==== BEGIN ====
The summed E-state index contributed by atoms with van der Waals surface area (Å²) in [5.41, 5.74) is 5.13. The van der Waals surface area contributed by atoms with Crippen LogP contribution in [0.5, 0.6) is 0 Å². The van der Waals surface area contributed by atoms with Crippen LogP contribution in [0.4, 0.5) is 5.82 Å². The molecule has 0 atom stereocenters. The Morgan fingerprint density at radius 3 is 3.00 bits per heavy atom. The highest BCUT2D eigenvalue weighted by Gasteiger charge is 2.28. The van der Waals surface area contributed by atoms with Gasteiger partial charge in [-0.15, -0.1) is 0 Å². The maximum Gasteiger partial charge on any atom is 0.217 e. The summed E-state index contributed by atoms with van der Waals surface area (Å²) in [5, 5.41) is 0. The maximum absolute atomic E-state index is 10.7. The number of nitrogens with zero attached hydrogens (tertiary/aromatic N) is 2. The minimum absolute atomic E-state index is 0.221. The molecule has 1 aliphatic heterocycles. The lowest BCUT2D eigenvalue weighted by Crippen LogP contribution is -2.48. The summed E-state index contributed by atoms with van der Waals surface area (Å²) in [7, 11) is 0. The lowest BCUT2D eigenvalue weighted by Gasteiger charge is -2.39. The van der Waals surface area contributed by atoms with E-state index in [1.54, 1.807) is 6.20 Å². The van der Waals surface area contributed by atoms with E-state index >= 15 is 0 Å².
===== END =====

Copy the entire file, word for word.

The summed E-state index contributed by atoms with van der Waals surface area (Å²) in [5.41, 5.74) is 5.13. The van der Waals surface area contributed by atoms with Crippen LogP contribution in [0.5, 0.6) is 0 Å². The van der Waals surface area contributed by atoms with Crippen LogP contribution in [0.4, 0.5) is 5.82 Å². The molecule has 0 atom stereocenters. The Morgan fingerprint density at radius 3 is 3.00 bits per heavy atom. The highest BCUT2D eigenvalue weighted by Gasteiger charge is 2.28. The van der Waals surface area contributed by atoms with Gasteiger partial charge in [-0.15, -0.1) is 0 Å². The maximum Gasteiger partial charge on any atom is 0.217 e. The summed E-state index contributed by atoms with van der Waals surface area (Å²) in [5, 5.41) is 0. The maximum absolute atomic E-state index is 10.7. The number of nitrogens with zero attached hydrogens (tertiary/aromatic N) is 2. The minimum absolute atomic E-state index is 0.221. The molecule has 1 aliphatic heterocycles. The lowest BCUT2D eigenvalue weighted by Crippen LogP contribution is -2.48. The summed E-state index contributed by atoms with van der Waals surface area (Å²) in [7, 11) is 0. The lowest BCUT2D eigenvalue weighted by Gasteiger charge is -2.39. The van der Waals surface area contributed by atoms with E-state index in [1.54, 1.807) is 6.20 Å². The van der Waals surface area contributed by atoms with E-state index >= 15 is 0 Å².